Technical difficulties in the Mediterranean

My apologies for being missing in action the past 10 days. I am presently touring the Mediterranean and Middle East and although I have on line access, the satellite has been mysteriously blocking my access to the blog. This should change by Friday when I will return to mainland Europe.
For those who have been thinking the US is in bad shape these days, one really needs to visit abroad for useful perspective. The past few days I have been in Cyprus and Egypt. Lets just say green energy and progressive waste management are far from their agenda at this point. Widely evident is the incredible chasm between the ultra wealthy and the average population who seem almost hopelessly poor. Government corruption has been a key theme and oil has been the blood money of choice. Piles of garbage line the streets and the rivers. The child cancer rate is high and rising. Given the evident pollution one cannot be surprised.
Despite having more than 300 days of brilliant sunshine a year this part of the world still harnesses almost no solar energy. Oil is cheap and environmental concerns are far below more immediate issues of basic food and shelter. It seems the best hope for change will be driven by declining demand for oil in more prosperous countries. As we move to more sustainable, cleaner energy sources oil based economies will feel the pinch and social unrest will intensify. Needing to produce products in world demand, will eventually force a shift to alternative energy production from even the most stubborn oil conglomerates.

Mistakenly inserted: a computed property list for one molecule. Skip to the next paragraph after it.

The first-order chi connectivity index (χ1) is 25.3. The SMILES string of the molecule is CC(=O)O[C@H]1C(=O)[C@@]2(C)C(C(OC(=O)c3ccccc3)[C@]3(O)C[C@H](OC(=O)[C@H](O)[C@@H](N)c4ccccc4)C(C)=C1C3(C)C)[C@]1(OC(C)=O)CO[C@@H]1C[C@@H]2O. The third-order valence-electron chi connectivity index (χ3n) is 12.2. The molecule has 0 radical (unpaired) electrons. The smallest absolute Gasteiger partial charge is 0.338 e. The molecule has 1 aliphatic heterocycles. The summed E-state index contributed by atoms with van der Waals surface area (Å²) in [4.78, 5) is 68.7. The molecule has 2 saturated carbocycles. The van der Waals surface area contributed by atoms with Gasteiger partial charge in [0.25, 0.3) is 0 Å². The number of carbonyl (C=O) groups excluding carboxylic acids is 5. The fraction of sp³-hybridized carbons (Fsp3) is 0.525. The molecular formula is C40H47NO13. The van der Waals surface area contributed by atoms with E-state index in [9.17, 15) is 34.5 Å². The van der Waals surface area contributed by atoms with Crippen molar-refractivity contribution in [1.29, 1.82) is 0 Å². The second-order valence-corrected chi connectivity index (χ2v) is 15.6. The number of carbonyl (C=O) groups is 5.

I write this mindful that my own Canadian economy is also oil dependent. As our government foolishly promotes unsustainable energy production like the Alberta Oil Sands, we are prolonging the inevitable change we will eventually embrace to survive and lead in the world. In plundering our water reserves at a ratio of three barrels for each barrel of oil produced we are no wiser than the South Americans who are clear cutting the rain forest for short term cash. The world over, we humans are notoriously short-sited and self-destructive. The good news is that many of us do know better, and we can evolve. Governments must force change through regulation. We in the western world have a responsibility to lead humanity in responsible energy and environmental management. Western consumers have a duty to spend our discretionary dollars responsibly. Without us taking our leadership role in this, there will be no hope for needed change in poorer countries.
The upside of this story is that even with our credit crisis and recent asset deflation we are incredibly fortunate in North America and we have endless opportunities now to develop smart technologies that can support our economies and lead the world. The world is truly our oyster. I have long said that the US would lead the world in the economic recovery, and after what I have seen the past 10 days I am convinced of this idea now more than ever.
Meanwhile the stock market has rallied over the past 5 days. It is showing signs of hope for an extended rally. It is possible that recent action is simply another rally within a still cyclical bear. If this is the case we will look for another down side test between now and the fall of 2009. The more optimistic read is that we are seeing here the timid beginnings of the next cyclical bull. As more time passes, the likelihood of the next cyclical bull starting builds.

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